5-at-10: Snow wins, Jeter, stupid rule adjustments

5-at-10: Snow wins, Jeter, stupid rule adjustments

February 13th, 2014 by Jay Greeson in Sports - Columns

Gang, stay inside if you can and stay warm. Also, if you have the means, you can join our man Billy in Brainerd with his favorite "Ronrico White Russian" and chill today.

Good times.

From the "Talks too much" studios, bundle up buttercup.

Snow 3, Everyone else 0

OK, Eskimos love snow. They use it to build cool houses. (See what we did there?)

The clinging snow creates a winter wonderland scene along Gunbarrel Road in East Brainerd early Thursday morning.

Photo by Robin Rudd/Times Free Press.

Frosty and his ilk love snow. They need it to chill. (Still there?)

Kids love it because it means a) no school and b) playing in the snow and c) no school. (That said we're about one more cold or one more Snowmageddon away from our 6-year-old repeating Kindergarten.)

For the rest of us, well, this can move along. And how about the predictability of this, huh? They were able to play basketball in Pittsburgh, but the bus that was to drive the Duke players 7 miles to Chapel Hill to play UNC was stuck. Also, the original plan was for Boston College and Georgia Tech to play in Atlanta with only those who could walk to the game in attendance. Sadly, that game was postponed too.

We've had out fill Old Man Winter. Move along. We had a job offer up North a few years back and we said thanks but no. Want to know why? We like living in the South and did not want to worry about Snowmageddon. Here's hoping everyone had enough milk and bread. Side question? Why get the drink that spoils and a secondary food item to prepare for the snow?

If we're making an emergency list, we're getting 'Co-Colas' and then the bread and milk.

We'll be back in a minute. We got to go play in the snow. And make a bread sammich.

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Jeter makes it official

File photo of New York Yankees shortstop Derek Jeter. (AP Photo/Kathy Kmonicek)

Photo by Associated Press/Times Free Press.

Derek Jeter announced that 2014 will be the final walk in the sun of in his Hall of Fame career.

Where do we rank him among shortstops - we have him No. 2 behind Honus Wagner - and does he make the Yankees Rushmore?

We know that Jeter may have been the best at playing the game beyond the game we have seen in the modern, 24/7 news cycle, Twitter-sphere. Think of it this way - name one scandal Jeter was ever in despite spending his career on the most famous team in all of sports during baseball's most scandalous era since the Black Sox and in the media capital of the free world.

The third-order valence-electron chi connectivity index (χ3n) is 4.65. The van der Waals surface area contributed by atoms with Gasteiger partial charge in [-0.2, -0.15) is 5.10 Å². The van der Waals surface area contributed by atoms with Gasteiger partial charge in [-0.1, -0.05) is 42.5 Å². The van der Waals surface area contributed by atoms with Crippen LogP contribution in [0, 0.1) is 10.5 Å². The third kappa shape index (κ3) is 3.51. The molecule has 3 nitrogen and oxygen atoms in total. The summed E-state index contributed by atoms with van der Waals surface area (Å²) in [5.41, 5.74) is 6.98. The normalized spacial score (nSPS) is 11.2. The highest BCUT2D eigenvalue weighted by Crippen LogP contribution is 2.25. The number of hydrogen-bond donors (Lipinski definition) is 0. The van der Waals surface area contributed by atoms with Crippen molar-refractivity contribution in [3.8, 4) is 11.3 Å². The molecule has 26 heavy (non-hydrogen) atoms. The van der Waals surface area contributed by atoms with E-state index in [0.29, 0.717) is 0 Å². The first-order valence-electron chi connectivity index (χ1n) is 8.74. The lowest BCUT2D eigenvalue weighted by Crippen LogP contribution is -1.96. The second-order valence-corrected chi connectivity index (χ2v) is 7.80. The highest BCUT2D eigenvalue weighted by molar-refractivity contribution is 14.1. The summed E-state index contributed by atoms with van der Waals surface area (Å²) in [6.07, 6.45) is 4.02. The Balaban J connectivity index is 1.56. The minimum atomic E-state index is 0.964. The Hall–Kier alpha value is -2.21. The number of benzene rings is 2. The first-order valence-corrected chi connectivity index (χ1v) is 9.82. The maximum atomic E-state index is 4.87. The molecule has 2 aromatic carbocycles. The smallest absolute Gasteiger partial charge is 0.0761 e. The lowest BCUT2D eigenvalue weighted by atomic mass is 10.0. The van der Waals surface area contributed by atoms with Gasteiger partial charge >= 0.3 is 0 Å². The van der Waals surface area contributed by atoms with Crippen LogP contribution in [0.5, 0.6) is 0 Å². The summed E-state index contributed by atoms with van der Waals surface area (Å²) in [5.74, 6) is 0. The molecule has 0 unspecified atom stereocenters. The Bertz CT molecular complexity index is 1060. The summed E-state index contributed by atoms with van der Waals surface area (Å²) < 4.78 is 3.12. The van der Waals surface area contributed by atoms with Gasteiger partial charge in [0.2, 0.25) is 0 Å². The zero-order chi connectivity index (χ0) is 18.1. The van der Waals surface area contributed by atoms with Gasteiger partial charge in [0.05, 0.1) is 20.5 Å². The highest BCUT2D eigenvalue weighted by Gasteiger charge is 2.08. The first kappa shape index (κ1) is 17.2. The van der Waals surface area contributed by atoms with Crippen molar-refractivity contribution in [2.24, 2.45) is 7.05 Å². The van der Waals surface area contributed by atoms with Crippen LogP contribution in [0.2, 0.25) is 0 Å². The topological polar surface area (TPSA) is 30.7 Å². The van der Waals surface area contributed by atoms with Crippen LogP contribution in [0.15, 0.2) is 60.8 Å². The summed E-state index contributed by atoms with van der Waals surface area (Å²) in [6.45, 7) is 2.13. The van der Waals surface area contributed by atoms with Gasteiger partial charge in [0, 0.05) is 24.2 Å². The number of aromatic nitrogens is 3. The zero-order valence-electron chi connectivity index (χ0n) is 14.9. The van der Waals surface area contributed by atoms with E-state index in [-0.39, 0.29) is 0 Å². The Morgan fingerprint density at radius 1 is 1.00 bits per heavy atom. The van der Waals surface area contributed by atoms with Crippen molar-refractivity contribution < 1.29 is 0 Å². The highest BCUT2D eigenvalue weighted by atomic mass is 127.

He lived one of our favorite Southern expressions - don't start none, won't be none. And now he's approaching the finish line with a Hall of Fame resume and a clean slate.

We very seldom say this about professional athletes because they are so richly reward nowadays, but despite making roughly $200 million playing the game he loved Derek Jeter gave more than got to baseball and those who love it.

Thanks Captain.

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College football rule changes

Amid the Snowmageddon and the college hoops craziness and Jeter and Michael Sam and even Richie Incognito being everything other than incognito on the Twitter, the news that caught our eye Wednesday afternoon was the NCAA announcing a couple of college football rule changes.

First, the powers over college football have rightly reversed field on the details of the controversial targeting rule that plagued the game last year. The targeting rule was designed to increase the efforts of player safety, and that's a good thing. In its first year last fall, targeting was called when a defensive player hit a defenseless offensive player around the head and shoulders. The penalty was 15-yards and the offender was ejected. The call, which is as bang-bang as it gets and is as difficult a split-second decision as there is in football this side of fumble/runner down, was automatically reviewed. If the review showed the play not to be as malicious or in the area of the head as originally viewed, then the player was re-instated to the game, in essence admitting that it should not be a penalty, but the 15-yard infraction still applied.